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The Computer Scrapper's Hardware

Lots of people ask what computer equipment they need, or, would find helpful, for computer scrapbooking. So, here it is!

We've tried to avoid mentioning specific brands as there are lots of good manufacturers for all of these items. We've started with the basics but we've also included a few items that, although not absolutely necessary, are great accessories!

An important thing to keep in mind when buying computer equipment is the size of your scrapbook pages. If you're doing standard sized 8.5" x 11" pages, you will be able to use regular printers and scanners. But for 12" x 12" pages, you will have to decide if you want an oversized printer or scanner. Yes, they're available, but they're more expensive too!

OK, so you probably already have one of these or you wouldn't be reading this! But, you may be looking to upgrade or get a new computer in the near future. If you are, here's a few things to consider for your computer:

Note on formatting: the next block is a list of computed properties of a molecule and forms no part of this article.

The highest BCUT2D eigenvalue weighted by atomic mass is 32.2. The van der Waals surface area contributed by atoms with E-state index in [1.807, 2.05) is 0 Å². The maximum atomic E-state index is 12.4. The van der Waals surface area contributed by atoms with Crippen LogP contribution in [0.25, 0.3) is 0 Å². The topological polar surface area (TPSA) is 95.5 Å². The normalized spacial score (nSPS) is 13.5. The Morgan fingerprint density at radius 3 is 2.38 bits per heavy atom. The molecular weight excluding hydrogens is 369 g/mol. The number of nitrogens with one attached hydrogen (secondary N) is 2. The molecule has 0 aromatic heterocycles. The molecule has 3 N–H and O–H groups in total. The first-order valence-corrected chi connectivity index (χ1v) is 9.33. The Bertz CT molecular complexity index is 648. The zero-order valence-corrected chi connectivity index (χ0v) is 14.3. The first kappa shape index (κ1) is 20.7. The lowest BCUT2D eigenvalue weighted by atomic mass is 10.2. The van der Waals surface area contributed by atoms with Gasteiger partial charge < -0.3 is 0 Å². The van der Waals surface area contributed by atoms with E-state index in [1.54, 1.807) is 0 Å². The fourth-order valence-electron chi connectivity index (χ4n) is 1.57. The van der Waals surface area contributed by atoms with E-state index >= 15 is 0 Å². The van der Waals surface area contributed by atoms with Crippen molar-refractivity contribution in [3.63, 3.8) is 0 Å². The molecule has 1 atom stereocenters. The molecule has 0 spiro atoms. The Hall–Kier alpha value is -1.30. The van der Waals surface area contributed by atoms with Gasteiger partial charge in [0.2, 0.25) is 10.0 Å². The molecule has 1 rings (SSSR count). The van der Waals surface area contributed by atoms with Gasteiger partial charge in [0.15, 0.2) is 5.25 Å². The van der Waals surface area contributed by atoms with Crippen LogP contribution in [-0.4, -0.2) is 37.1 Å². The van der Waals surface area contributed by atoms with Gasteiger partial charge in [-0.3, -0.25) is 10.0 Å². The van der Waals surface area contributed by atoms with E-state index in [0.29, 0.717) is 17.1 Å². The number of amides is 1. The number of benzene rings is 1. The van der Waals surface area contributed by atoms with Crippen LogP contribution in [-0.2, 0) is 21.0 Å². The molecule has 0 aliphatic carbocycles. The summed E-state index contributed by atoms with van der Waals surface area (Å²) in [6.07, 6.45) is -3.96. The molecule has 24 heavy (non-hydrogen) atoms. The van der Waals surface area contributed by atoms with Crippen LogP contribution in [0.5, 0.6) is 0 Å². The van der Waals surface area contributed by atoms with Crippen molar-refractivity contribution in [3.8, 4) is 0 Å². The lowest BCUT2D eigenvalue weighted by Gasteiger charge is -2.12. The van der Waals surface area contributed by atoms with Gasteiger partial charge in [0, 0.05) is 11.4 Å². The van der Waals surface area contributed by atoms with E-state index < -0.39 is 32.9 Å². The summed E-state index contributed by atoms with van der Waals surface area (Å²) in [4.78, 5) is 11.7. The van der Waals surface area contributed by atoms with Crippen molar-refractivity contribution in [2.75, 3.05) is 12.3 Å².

-Lots of Memory: Digital photographs can be quite large files and manipulating them can be demanding on your software programs and your computer's memory. A computer equipped in the 96 MB to 128 MB range should do a pretty good job of handling fairly good sized photographs.

-Big Hard Disk: We've yet to have a hard disk we didn't eventually outgrow, regardless of how big we thought it was when we got it. In this area, size does matter, and, bigger is definitely better. Larger hard disks will let you install your software programs on them instead of having to run them from their CD disc. This is more convenient and the programs will run faster from a hard disk than they will from a CD. Again, digital photographs can have very large files and a bigger hard disk will let you store more of them. Hard disks get bigger all the time and ones in the 10 gigabyte range are fairly inexpensive these days, so, try to get at least a 10 gigabyte hard disk.

-USB Port: The USB (Universal Serial Bus) technology found on most newer computers and computer equipment is a delight. This technology is a replacement for the older parallel, serial, and printer ports and lets you plug all kinds of printers, scanners, modems, and other devices into your computer without all the compatibility and configuration problems we've had to fight with when using parallel and serial ports. Plus, you can plug and unplug USB devices without having to shut down the computer. USB is the way to go!

Color Inkjet Printer